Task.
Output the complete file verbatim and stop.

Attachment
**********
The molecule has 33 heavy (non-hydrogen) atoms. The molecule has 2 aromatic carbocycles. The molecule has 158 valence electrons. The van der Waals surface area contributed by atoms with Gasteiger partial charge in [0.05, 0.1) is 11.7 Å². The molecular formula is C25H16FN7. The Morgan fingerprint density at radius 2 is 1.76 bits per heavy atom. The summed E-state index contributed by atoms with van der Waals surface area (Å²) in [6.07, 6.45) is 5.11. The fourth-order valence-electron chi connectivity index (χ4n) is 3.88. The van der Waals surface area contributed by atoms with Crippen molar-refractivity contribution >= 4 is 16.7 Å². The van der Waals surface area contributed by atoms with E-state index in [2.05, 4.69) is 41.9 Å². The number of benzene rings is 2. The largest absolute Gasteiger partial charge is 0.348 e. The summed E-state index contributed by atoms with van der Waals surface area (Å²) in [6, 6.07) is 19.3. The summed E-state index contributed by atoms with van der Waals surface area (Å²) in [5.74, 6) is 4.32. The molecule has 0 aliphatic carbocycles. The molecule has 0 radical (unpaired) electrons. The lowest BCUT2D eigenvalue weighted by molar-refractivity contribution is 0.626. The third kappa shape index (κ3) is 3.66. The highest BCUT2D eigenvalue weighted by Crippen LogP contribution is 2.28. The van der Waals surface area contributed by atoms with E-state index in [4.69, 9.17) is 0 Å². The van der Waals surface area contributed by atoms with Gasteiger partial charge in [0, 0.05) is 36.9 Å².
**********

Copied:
The molecule has 33 heavy (non-hydrogen) atoms. The molecule has 2 aromatic carbocycles. The molecule has 158 valence electrons. The van der Waals surface area contributed by atoms with Gasteiger partial charge in [0.05, 0.1) is 11.7 Å². The molecular formula is C25H16FN7. The Morgan fingerprint density at radius 2 is 1.76 bits per heavy atom. The summed E-state index contributed by atoms with van der Waals surface area (Å²) in [6.07, 6.45) is 5.11. The fourth-order valence-electron chi connectivity index (χ4n) is 3.88. The van der Waals surface area contributed by atoms with Crippen molar-refractivity contribution >= 4 is 16.7 Å². The van der Waals surface area contributed by atoms with E-state index in [2.05, 4.69) is 41.9 Å². The number of benzene rings is 2. The largest absolute Gasteiger partial charge is 0.348 e. The summed E-state index contributed by atoms with van der Waals surface area (Å²) in [6, 6.07) is 19.3. The summed E-state index contributed by atoms with van der Waals surface area (Å²) in [5.74, 6) is 4.32. The molecule has 0 aliphatic carbocycles. The molecule has 0 radical (unpaired) electrons. The lowest BCUT2D eigenvalue weighted by molar-refractivity contribution is 0.626. The third kappa shape index (κ3) is 3.66. The highest BCUT2D eigenvalue weighted by Crippen LogP contribution is 2.28. The van der Waals surface area contributed by atoms with E-state index in [4.69, 9.17) is 0 Å². The van der Waals surface area contributed by atoms with Gasteiger partial charge in [0, 0.05) is 36.9 Å².